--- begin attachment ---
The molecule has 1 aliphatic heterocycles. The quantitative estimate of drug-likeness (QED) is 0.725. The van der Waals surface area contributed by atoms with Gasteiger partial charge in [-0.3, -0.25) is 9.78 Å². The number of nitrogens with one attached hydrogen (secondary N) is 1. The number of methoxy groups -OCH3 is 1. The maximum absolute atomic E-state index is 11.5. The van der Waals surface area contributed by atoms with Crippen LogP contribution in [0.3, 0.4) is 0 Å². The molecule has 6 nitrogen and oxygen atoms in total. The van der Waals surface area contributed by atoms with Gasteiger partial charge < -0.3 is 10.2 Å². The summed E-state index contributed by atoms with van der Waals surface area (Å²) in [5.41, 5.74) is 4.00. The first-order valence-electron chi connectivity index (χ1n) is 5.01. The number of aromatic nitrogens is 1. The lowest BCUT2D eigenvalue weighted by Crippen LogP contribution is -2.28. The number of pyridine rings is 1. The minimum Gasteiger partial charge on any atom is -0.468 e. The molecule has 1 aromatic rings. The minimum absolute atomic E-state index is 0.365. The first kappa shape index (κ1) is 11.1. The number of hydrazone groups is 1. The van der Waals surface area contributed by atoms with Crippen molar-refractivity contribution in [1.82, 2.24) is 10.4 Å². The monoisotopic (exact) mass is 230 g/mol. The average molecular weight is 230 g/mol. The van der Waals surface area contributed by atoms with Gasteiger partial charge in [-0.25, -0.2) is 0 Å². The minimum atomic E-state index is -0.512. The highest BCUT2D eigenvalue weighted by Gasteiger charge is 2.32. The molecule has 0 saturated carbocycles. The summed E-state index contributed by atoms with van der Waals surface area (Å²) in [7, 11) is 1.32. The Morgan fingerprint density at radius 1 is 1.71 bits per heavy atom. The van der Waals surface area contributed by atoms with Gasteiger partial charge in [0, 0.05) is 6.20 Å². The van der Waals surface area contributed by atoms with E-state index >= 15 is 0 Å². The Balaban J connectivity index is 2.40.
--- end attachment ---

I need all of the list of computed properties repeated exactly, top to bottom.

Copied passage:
The molecule has 1 aliphatic heterocycles. The quantitative estimate of drug-likeness (QED) is 0.725. The van der Waals surface area contributed by atoms with Gasteiger partial charge in [-0.3, -0.25) is 9.78 Å². The number of nitrogens with one attached hydrogen (secondary N) is 1. The number of methoxy groups -OCH3 is 1. The maximum absolute atomic E-state index is 11.5. The van der Waals surface area contributed by atoms with Crippen LogP contribution in [0.3, 0.4) is 0 Å². The molecule has 6 nitrogen and oxygen atoms in total. The van der Waals surface area contributed by atoms with Gasteiger partial charge < -0.3 is 10.2 Å². The summed E-state index contributed by atoms with van der Waals surface area (Å²) in [5.41, 5.74) is 4.00. The first-order valence-electron chi connectivity index (χ1n) is 5.01. The number of aromatic nitrogens is 1. The lowest BCUT2D eigenvalue weighted by Crippen LogP contribution is -2.28. The number of pyridine rings is 1. The minimum Gasteiger partial charge on any atom is -0.468 e. The molecule has 1 aromatic rings. The minimum absolute atomic E-state index is 0.365. The first kappa shape index (κ1) is 11.1. The number of hydrazone groups is 1. The van der Waals surface area contributed by atoms with Crippen molar-refractivity contribution in [1.82, 2.24) is 10.4 Å². The monoisotopic (exact) mass is 230 g/mol. The average molecular weight is 230 g/mol. The van der Waals surface area contributed by atoms with Gasteiger partial charge in [-0.25, -0.2) is 0 Å². The minimum atomic E-state index is -0.512. The highest BCUT2D eigenvalue weighted by Gasteiger charge is 2.32. The molecule has 0 saturated carbocycles. The summed E-state index contributed by atoms with van der Waals surface area (Å²) in [7, 11) is 1.32. The Morgan fingerprint density at radius 1 is 1.71 bits per heavy atom. The van der Waals surface area contributed by atoms with Gasteiger partial charge in [0, 0.05) is 6.20 Å². The van der Waals surface area contributed by atoms with E-state index >= 15 is 0 Å². The Balaban J connectivity index is 2.40.